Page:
It’s a “sad day in America” when lawmakers, their staff, and their family members are being threatened for how they choose to vote on legislation, Rep. Fred Upton, who received a threatening voicemail after voting for the $1.2 trillion infrastructure bill, said Sunday. 

“It’s a tough time and it’s so unsettling,” the Michigan Republican said on CNN’s “State of the Union.” “This is not what our democracy is about, these physical threats, not only to ourselves but also to our family members as well as to our staff.”

Upton said others in the group of 13 Republicans who voted for the bill have also gotten threats, and there have been some arrests.

One of the voicemails Upton received was from a male caller who used profanities throughout the message, said he hopes the congressman and “everybody” in his family dies, and called him a traitor for the vote. 

When asked if he’d attribute the calls to former President Donald Trump’s attacks on the lawmakers who voted for the bill, or to Rep. Marjorie Taylor Greene, R-Ga., who posted the representatives’ phone numbers and called them traitors, Upton only replied that there is a “polarized electorate out there.”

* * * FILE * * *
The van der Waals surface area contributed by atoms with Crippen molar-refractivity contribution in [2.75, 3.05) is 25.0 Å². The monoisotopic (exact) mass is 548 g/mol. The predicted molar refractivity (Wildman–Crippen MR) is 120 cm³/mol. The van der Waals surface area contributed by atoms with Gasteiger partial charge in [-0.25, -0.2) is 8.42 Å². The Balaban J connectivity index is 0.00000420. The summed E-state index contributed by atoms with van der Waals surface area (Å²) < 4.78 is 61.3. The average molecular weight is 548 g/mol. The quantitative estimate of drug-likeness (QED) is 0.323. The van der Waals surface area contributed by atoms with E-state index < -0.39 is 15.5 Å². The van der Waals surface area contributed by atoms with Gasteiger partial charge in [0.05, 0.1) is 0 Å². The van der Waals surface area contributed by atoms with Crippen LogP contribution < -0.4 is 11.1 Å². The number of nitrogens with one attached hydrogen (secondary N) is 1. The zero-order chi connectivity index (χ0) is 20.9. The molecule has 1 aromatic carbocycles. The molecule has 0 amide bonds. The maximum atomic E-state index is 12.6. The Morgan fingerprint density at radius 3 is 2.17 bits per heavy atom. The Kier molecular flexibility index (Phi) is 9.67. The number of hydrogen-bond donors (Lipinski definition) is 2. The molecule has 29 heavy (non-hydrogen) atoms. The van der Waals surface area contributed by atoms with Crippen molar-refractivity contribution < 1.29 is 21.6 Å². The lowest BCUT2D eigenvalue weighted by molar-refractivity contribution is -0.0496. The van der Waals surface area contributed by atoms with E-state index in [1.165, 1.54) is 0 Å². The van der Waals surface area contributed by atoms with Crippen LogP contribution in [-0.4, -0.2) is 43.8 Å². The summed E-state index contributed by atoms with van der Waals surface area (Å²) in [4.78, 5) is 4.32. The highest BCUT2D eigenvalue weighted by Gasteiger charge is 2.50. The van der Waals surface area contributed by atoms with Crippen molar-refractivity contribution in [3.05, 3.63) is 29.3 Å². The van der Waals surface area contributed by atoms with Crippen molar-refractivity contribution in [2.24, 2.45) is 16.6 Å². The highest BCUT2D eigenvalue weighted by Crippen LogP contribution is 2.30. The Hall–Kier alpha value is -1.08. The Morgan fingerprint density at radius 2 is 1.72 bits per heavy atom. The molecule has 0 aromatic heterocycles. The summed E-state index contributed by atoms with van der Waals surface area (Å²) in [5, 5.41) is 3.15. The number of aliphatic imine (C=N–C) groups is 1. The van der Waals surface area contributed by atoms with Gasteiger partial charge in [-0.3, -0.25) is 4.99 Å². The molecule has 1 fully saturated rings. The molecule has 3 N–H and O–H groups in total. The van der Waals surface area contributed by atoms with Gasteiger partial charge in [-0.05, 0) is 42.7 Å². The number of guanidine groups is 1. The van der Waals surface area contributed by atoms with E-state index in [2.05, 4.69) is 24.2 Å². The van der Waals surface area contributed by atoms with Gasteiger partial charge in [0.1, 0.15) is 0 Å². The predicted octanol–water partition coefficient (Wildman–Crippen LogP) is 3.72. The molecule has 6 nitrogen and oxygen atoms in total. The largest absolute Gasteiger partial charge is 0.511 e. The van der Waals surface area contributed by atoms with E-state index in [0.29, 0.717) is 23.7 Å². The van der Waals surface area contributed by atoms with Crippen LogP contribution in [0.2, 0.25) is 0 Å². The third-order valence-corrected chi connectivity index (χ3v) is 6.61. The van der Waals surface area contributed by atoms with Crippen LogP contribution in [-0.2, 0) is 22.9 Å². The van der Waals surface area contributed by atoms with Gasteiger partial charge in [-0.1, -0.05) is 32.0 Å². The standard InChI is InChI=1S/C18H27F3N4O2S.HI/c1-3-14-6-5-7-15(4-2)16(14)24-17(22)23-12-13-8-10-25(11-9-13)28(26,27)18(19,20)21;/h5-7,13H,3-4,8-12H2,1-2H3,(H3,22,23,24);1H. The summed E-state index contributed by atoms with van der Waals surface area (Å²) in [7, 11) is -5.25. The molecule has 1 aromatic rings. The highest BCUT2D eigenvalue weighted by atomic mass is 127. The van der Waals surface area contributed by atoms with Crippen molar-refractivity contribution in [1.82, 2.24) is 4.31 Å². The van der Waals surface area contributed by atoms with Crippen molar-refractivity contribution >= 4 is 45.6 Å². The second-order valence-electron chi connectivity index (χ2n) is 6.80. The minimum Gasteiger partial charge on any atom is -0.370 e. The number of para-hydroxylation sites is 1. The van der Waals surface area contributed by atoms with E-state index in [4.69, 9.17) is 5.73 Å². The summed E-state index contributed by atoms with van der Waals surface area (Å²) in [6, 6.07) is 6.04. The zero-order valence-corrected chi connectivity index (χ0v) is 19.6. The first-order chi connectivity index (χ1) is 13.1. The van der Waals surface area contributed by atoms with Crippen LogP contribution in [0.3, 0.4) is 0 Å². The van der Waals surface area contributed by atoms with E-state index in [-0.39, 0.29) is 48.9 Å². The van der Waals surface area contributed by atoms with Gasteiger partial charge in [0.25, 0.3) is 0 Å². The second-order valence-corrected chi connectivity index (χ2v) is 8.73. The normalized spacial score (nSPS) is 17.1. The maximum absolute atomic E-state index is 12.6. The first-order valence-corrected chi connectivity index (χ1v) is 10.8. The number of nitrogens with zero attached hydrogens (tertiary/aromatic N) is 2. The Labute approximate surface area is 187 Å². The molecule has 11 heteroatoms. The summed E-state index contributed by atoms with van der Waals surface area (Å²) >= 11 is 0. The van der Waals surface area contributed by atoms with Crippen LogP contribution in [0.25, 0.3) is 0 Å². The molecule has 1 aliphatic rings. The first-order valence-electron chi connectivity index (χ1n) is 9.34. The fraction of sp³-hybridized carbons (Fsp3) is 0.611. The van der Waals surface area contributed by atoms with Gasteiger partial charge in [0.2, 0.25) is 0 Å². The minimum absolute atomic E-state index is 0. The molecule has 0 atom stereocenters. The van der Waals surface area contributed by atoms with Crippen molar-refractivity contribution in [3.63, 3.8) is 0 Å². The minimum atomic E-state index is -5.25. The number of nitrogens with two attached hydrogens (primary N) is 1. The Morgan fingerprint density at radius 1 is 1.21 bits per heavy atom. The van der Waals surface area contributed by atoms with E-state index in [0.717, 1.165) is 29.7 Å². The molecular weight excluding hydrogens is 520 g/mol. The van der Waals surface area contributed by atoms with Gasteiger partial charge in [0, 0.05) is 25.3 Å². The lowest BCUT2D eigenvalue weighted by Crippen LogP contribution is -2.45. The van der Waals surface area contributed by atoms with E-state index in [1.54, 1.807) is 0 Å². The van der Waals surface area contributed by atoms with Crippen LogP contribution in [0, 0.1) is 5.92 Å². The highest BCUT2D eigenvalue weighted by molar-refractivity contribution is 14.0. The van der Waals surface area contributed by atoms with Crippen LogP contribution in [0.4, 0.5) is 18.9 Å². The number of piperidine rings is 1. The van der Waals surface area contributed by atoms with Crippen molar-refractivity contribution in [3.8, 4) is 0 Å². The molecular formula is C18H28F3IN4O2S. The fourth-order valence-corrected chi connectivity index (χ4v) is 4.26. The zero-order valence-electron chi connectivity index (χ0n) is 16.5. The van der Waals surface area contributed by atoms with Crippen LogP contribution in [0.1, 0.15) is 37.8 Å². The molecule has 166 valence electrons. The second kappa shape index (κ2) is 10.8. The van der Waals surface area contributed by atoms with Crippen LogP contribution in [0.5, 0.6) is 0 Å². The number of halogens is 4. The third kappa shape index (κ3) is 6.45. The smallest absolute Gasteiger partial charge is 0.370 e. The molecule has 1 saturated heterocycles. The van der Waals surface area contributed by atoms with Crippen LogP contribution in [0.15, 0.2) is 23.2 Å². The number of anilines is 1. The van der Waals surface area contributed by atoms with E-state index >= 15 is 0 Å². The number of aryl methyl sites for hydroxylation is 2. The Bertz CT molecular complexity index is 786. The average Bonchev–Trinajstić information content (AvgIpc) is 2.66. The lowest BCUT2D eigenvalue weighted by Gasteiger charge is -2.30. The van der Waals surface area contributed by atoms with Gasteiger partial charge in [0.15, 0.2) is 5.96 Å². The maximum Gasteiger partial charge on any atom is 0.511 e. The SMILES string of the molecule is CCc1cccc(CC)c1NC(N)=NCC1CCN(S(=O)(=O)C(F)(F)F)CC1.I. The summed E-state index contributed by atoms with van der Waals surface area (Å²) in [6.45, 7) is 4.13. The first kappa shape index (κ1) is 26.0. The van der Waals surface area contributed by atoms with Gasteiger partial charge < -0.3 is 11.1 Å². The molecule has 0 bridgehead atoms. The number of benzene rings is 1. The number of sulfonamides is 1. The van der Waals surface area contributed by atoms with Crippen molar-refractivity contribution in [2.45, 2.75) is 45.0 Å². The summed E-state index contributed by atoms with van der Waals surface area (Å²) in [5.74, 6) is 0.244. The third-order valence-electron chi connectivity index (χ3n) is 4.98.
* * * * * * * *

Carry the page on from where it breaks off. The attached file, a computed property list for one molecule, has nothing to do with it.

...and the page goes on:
Further, the infrastructure bill had already passed the Senate, where 30 Republicans voted for it in August, said Upton. 

“Lindsey Graham, President Trump’s favorite top Republican in the Senate, supported this bill when it passed 69-30,” said Upton “We need roads and highways, let me tell you. This was a bipartisan plan. It needed to happen, and I’m glad that we got it past the finish line.”

Upton also talked about being one of the House Republicans voting to hold ex-Trump strategist Steve Bannon in criminal contempt of Congress for defying a subpoena from the Jan. 6 investigation committee and suggested he’d also vote to hold Trump’s former Chief of Staff Mark Meadows in contempt if he refuses the subpoena. 

“One of the reasons that I voted to hold Steve Bannon in contempt was that he didn’t cooperate at all,” said Upton. “If you stonewall Congress … all of a sudden you don’t really have an equal branch of government trying to get to the answers of this. I want to see what the select committee will do, see what the recommendation is, and then take it from there.”